A divorce is typically a final decision, set in stone. Both spouses continue onto their next phases in life. But when children are involved, it’s different. To keep up with their growth, parenting plans need adjustment.
It’s completely normal to rework child custody and visitations schedules. Reasons for the modifications vary depending on the circumstance. Overall, the request for change centers around the child’s best interest.
So, how do you know when it’s time to alter the agreement?
You or your ex-spouse is relocating
Moving is a part of life. Not everyone manages to stay in just one place. Maybe your job is asking you to move across the country after a recent promotion, or your ex-spouse is moving in with a terminally-ill family member in a different state. The court will consider these types of situations, and how they affect the child. The modifications keep in mind the child’s quality of life, and aim to protect them from impact.
The initial visitation schedule isn’t working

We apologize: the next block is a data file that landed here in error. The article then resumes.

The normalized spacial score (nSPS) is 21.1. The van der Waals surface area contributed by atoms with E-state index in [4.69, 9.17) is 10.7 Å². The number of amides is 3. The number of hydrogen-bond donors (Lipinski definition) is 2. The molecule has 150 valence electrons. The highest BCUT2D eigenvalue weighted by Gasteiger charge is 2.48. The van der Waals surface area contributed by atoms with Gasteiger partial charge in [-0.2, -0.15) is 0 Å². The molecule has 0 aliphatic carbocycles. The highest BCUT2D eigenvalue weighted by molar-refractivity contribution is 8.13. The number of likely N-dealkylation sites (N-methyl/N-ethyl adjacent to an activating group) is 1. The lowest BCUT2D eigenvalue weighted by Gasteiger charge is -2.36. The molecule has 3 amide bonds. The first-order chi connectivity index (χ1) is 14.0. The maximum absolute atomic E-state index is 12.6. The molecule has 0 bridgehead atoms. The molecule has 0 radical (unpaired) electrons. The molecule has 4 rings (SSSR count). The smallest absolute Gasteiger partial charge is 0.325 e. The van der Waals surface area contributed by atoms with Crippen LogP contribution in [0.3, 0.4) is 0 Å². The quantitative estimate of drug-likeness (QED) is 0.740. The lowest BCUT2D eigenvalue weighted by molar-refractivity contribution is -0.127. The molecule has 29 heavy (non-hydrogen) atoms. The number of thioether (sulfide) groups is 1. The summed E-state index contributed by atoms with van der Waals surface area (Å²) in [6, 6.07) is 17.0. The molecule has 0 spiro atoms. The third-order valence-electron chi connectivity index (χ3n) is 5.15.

The child custody and visitation schedule may not work for many reasons. One of the parents might not cooperate with the schedule entirely, making the arrangement impossible. It could be interrupting the child’s life, causing tension and irritation. You will have to agree upon a new visitation schedule, and explain to court why the initial schedule did not work.
Your child is potentially in danger
On a more urgent note, you may have reason to believe your child is in harm’s way. Physical danger is an immediate threat the court takes very seriously. They will take into account the child’s willingness to leave that household, whether the situation is an emergency, and the overall threat of domestic violence.
Typically, child custody and visitation modification is successful when both parents come to an agreement. This is not always the case. When one parent doesn’t agree with the modifications, the issue to brought to court. Immediate danger to the child is grounds for early modification, then a hearing afterwards, once the child is safe. The court considers consistency, physical and emotional safety, and family ties when coming to a final decision.